Visegrad inter-state cooperation among the Czech Republic, Hungary, Poland and Slovakia has faced numerous near-death experiences since its official birth in 1991. Furthermore, it has faced two challenges since the four member-countries’ accession to the EU in 2004. Then Visegrad was eulogized, considered deceased by many precisely for having achieved the apparently ultimate aim of EU membership. Second, having purposefully stated rumours of its death, Visegrad has since 2008 been confronted by issues from outside and ones well beyond its size – the Obama presidency and its apparent abandonment of Central and Eastern Europe in its “reset” strategy towards Moscow; a post-Lisbon EU agenda; strategic reorientations in NATO; and both the general, that is, global, financial crisis and particularly within the EU and regarding the Euro.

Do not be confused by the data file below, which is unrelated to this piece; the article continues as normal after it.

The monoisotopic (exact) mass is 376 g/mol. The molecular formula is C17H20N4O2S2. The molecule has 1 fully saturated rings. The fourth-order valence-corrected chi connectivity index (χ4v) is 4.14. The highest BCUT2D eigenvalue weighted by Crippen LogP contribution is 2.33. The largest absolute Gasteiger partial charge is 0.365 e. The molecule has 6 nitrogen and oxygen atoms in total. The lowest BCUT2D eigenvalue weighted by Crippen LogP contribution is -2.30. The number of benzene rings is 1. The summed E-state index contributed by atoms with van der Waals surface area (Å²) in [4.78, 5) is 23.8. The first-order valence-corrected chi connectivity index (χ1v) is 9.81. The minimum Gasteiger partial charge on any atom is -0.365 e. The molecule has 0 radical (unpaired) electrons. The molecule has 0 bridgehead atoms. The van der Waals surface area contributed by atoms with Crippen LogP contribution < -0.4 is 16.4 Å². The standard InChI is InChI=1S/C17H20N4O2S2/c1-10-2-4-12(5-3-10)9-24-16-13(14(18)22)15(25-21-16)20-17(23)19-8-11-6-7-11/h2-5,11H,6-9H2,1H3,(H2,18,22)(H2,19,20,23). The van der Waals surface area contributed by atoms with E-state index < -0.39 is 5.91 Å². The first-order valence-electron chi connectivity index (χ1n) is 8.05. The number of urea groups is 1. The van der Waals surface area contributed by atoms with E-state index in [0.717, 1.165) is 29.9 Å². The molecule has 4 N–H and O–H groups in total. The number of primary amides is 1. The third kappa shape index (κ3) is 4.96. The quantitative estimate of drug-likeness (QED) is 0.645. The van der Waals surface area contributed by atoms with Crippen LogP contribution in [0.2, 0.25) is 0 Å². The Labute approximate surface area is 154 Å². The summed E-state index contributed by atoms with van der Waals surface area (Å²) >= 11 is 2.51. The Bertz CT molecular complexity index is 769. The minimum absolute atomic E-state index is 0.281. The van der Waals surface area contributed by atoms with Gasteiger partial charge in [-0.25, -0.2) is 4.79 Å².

This article, by contrast, contends that the fundamental changes and challenges that Visegrad has faced enhanced the Group’s clear and successful strategy. It identifies and elaborates that strategy, drawing also selectively and thematically on the Group’s historical experience since 1991. These strategies include targeted rather than broad selection of aims; retaining an exclusivemembership while also inventing variable and flexible mechanisms for adding non-member countries to help them pursue specific initiatives. Through a study of annual Group Presidency agendas and reports, high-level and ministerial meeting declarations and media and secondary source analysis and interviews with National Coordinators, the article contends that the Group continues to promote realistic aims, and provides a unique platform for exercising them. This study concludes that Visegrad, despite the outside challenges remains effective in raising awareness, advancing smaller-scale policies and influencing EU policy towards theWestern Balkans and European Partnership (EaP) countries, as well as achieving specific Visegrad initiatives with those states.

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